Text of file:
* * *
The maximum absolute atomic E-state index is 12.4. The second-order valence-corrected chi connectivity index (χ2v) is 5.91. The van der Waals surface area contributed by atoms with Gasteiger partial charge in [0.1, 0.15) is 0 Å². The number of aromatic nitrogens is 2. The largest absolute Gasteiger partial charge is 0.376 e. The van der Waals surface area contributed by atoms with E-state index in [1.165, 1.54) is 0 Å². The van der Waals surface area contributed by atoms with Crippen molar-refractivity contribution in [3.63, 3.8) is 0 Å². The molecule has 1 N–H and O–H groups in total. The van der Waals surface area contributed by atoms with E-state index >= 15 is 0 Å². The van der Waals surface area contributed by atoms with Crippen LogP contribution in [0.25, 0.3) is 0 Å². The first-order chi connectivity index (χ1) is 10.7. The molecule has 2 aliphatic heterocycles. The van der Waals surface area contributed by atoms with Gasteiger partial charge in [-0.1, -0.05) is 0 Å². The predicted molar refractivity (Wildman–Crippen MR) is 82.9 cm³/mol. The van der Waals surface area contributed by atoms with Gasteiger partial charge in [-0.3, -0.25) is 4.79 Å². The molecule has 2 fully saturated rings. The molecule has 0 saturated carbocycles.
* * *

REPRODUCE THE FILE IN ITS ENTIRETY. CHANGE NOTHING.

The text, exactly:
The maximum absolute atomic E-state index is 12.4. The second-order valence-corrected chi connectivity index (χ2v) is 5.91. The van der Waals surface area contributed by atoms with Gasteiger partial charge in [0.1, 0.15) is 0 Å². The number of aromatic nitrogens is 2. The largest absolute Gasteiger partial charge is 0.376 e. The van der Waals surface area contributed by atoms with E-state index in [1.165, 1.54) is 0 Å². The van der Waals surface area contributed by atoms with Crippen molar-refractivity contribution in [3.63, 3.8) is 0 Å². The molecule has 1 N–H and O–H groups in total. The van der Waals surface area contributed by atoms with E-state index >= 15 is 0 Å². The van der Waals surface area contributed by atoms with Crippen LogP contribution in [0.25, 0.3) is 0 Å². The first-order chi connectivity index (χ1) is 10.7. The molecule has 2 aliphatic heterocycles. The van der Waals surface area contributed by atoms with Gasteiger partial charge in [-0.1, -0.05) is 0 Å². The predicted molar refractivity (Wildman–Crippen MR) is 82.9 cm³/mol. The van der Waals surface area contributed by atoms with Gasteiger partial charge in [-0.3, -0.25) is 4.79 Å². The molecule has 2 fully saturated rings. The molecule has 0 saturated carbocycles.